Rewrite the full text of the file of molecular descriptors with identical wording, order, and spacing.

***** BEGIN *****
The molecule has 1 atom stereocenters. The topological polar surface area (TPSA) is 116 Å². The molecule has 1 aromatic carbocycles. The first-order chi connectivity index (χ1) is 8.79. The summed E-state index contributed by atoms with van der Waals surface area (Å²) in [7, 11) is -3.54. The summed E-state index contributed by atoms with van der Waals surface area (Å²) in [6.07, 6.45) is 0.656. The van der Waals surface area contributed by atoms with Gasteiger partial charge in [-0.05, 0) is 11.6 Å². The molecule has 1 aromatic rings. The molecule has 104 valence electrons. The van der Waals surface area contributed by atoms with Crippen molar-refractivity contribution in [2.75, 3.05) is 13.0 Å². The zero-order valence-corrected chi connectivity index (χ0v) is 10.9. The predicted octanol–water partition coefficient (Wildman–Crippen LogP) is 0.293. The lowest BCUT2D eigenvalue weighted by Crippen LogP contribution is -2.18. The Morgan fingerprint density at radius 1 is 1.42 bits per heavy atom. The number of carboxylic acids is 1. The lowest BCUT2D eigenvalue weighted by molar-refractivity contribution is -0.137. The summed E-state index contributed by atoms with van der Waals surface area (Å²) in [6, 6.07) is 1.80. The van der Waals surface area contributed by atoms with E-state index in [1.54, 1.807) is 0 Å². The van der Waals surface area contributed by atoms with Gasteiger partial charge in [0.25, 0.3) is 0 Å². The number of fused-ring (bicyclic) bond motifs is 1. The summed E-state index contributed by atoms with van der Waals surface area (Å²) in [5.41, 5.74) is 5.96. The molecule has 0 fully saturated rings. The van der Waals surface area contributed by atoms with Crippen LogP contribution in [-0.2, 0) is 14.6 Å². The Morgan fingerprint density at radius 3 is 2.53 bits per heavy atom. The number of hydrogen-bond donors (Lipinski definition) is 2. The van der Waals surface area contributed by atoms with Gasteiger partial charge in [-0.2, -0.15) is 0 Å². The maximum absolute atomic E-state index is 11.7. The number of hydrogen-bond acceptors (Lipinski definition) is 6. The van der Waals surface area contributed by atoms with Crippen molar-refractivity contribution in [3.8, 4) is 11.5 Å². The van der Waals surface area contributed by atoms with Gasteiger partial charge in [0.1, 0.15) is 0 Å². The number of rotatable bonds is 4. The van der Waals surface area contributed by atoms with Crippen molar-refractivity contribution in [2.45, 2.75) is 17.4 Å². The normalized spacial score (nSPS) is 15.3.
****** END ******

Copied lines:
The molecule has 1 atom stereocenters. The topological polar surface area (TPSA) is 116 Å². The molecule has 1 aromatic carbocycles. The first-order chi connectivity index (χ1) is 8.79. The summed E-state index contributed by atoms with van der Waals surface area (Å²) in [7, 11) is -3.54. The summed E-state index contributed by atoms with van der Waals surface area (Å²) in [6.07, 6.45) is 0.656. The van der Waals surface area contributed by atoms with Gasteiger partial charge in [-0.05, 0) is 11.6 Å². The molecule has 1 aromatic rings. The molecule has 104 valence electrons. The van der Waals surface area contributed by atoms with Crippen molar-refractivity contribution in [2.75, 3.05) is 13.0 Å². The zero-order valence-corrected chi connectivity index (χ0v) is 10.9. The predicted octanol–water partition coefficient (Wildman–Crippen LogP) is 0.293. The lowest BCUT2D eigenvalue weighted by Crippen LogP contribution is -2.18. The Morgan fingerprint density at radius 1 is 1.42 bits per heavy atom. The number of carboxylic acids is 1. The lowest BCUT2D eigenvalue weighted by molar-refractivity contribution is -0.137. The summed E-state index contributed by atoms with van der Waals surface area (Å²) in [6, 6.07) is 1.80. The van der Waals surface area contributed by atoms with E-state index in [1.54, 1.807) is 0 Å². The van der Waals surface area contributed by atoms with Gasteiger partial charge in [0.25, 0.3) is 0 Å². The number of fused-ring (bicyclic) bond motifs is 1. The summed E-state index contributed by atoms with van der Waals surface area (Å²) in [5.41, 5.74) is 5.96. The molecule has 0 fully saturated rings. The van der Waals surface area contributed by atoms with Crippen LogP contribution in [-0.2, 0) is 14.6 Å². The Morgan fingerprint density at radius 3 is 2.53 bits per heavy atom. The number of hydrogen-bond donors (Lipinski definition) is 2. The van der Waals surface area contributed by atoms with Gasteiger partial charge in [-0.2, -0.15) is 0 Å². The maximum absolute atomic E-state index is 11.7. The number of hydrogen-bond acceptors (Lipinski definition) is 6. The van der Waals surface area contributed by atoms with Crippen molar-refractivity contribution in [3.8, 4) is 11.5 Å². The van der Waals surface area contributed by atoms with Gasteiger partial charge in [0.1, 0.15) is 0 Å². The number of rotatable bonds is 4. The van der Waals surface area contributed by atoms with Crippen molar-refractivity contribution in [2.45, 2.75) is 17.4 Å². The normalized spacial score (nSPS) is 15.3.